Hunters drafted in to back up police in French countryside

An unprecedented but controversial partnership has been launched in northern France that will see 200 hunters helping out French police. Critics say the armed hunters will act like a "militia".

Hunters drafted in to back up police in French countryside
The team of “chasseurs vigilants” being launched in the Oise department to the north of Paris will see a “brigade of 200 hunters”, given a special task of informing the local gendarmes of anything suspicious.
“We will be the intelligence services for the countryside,” Guy Harlé d'Ophove, the president of the local hunters association told France Info.
“The idea came in the sense that the gendarmerie has less of a presence in rural areas than before. We on the other hand are constantly outside. We know the forests remarkably well,” he said.
The volunteers will be picked by the police and will have to take an oath. Any hunter with a criminal record will be rejected.
The scheme is based on the Neighbourhood Watch project so the hunters will be tasked with keeping an eye on the woods where they hunt and reporting anything mysterious to the police.
The scheme is already reaping rewards for authorities after hunters reported a stolen car found in the woods at the weekend. The car and its belongings were returned to the owners.
Local hunter Luc Vandenbeele who came up with the idea, told Le Parisien, “We can also help in the search for missing people.”
If the hunters spot anything suspicious they can dial 17 and by giving an identification code they will have a direct link with the police.

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While the project might make sense due to the strain on the resources of the gendarmerie, which are tasked to police rural areas in France, concerns have been raised that the hunters, who will naturally be armed, may start to act as vigilantes.
The local branch of Human Rights League has called the brigade of hunters a “militia in camouflage”. 
Some fear hunters will benefit from impunity while others say they are the last people who should be given special responsibility.
“They will think they are cowboys and shoot at anything that moves,” said one online commenter. Another said: “They need to stop getting drunk and shooting at anything.”
But French gendarmes have tried to ease fears that hunters will start acting as cops.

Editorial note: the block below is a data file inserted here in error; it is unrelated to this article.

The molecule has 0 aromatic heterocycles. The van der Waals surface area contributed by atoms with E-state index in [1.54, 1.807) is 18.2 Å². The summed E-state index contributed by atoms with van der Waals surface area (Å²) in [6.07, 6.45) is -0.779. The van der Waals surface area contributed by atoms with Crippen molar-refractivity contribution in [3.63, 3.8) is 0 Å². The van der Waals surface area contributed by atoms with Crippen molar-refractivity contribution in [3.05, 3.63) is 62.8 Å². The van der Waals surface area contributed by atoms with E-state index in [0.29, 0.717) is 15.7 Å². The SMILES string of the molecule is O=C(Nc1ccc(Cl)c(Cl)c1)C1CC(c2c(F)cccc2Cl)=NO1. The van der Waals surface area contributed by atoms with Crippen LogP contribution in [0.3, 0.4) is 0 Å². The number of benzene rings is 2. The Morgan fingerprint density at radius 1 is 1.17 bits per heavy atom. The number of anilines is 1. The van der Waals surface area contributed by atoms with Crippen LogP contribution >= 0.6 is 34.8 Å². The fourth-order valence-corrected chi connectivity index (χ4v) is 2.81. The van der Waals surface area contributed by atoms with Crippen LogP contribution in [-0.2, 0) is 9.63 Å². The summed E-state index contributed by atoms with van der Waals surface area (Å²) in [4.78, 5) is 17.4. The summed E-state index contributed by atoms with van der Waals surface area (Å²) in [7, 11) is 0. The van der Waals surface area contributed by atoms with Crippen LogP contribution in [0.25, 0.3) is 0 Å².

“There will be no confusion of roles,” police captain Eric Lecacheur told Le Parisien. “We have told them not to be gendarmes.
“Under no circumstances will they be asked to intervene unless it is to help a person. They will be asked to look out for anything strange and warn us in the case of an emergency.”


France bans glue trapping of birds after EU court ruling

France's top administrative court said on Monday that glue hunting of birds would be prohibited, revoking exemptions granted by French authorities for a traditional practice that has long been denounced by animal rights campaigners.

France bans glue trapping of birds after EU court ruling
A demonstration of hunters to denounce the ban on glue hunting, in south-west France in 2020. Photo: RAYMOND ROIG / AFP.

The State Council’s move comes after the EU Court of Justice said in March that using so-called glue traps caused “irreparable harm” to the thrushes and blackbirds that are caught.

The birds are then used to lure others to the waiting hunters, who say they are later cleaned of the sticky material, called birdlime, and released. But critics say the technique invariably leads to the capture of a wide variety of birds that are often injured, including having their feathers damaged or torn off.

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France was the last EU member to still authorise the traps with an annual quota of 42,000 birds, mainly in southern France, though President Emmanuel Macron suspended the hunt last August pending the EU court ruling.

Two campaign groups had brought a case against the French environment ministry arguing that the practice constituted animal cruelty.

Activists say that 150,000 birds die annually in France from non-selective hunting techniques such as glue traps and nets at a time when Europe’s bird population is in free-fall.